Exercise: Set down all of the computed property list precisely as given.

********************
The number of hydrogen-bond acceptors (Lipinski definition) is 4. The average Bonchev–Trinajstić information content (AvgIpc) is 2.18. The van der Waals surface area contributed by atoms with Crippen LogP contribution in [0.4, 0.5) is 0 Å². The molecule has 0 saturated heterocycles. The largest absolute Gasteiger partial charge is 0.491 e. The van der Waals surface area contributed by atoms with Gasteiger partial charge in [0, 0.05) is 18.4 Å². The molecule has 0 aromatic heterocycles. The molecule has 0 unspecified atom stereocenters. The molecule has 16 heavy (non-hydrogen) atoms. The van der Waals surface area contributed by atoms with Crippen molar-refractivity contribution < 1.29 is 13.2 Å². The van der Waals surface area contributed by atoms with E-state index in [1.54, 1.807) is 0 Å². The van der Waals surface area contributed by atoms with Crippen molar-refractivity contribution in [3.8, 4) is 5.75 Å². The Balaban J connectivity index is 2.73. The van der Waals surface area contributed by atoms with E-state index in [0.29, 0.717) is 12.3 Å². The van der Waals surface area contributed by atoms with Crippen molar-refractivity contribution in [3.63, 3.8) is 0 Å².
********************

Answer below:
The number of hydrogen-bond acceptors (Lipinski definition) is 4. The average Bonchev–Trinajstić information content (AvgIpc) is 2.18. The van der Waals surface area contributed by atoms with Crippen LogP contribution in [0.4, 0.5) is 0 Å². The molecule has 0 saturated heterocycles. The largest absolute Gasteiger partial charge is 0.491 e. The van der Waals surface area contributed by atoms with Gasteiger partial charge in [0, 0.05) is 18.4 Å². The molecule has 0 aromatic heterocycles. The molecule has 0 unspecified atom stereocenters. The molecule has 16 heavy (non-hydrogen) atoms. The van der Waals surface area contributed by atoms with Crippen molar-refractivity contribution < 1.29 is 13.2 Å². The van der Waals surface area contributed by atoms with E-state index in [1.54, 1.807) is 0 Å². The van der Waals surface area contributed by atoms with Crippen molar-refractivity contribution in [3.8, 4) is 5.75 Å². The Balaban J connectivity index is 2.73. The van der Waals surface area contributed by atoms with E-state index in [0.29, 0.717) is 12.3 Å². The van der Waals surface area contributed by atoms with Crippen molar-refractivity contribution in [3.63, 3.8) is 0 Å².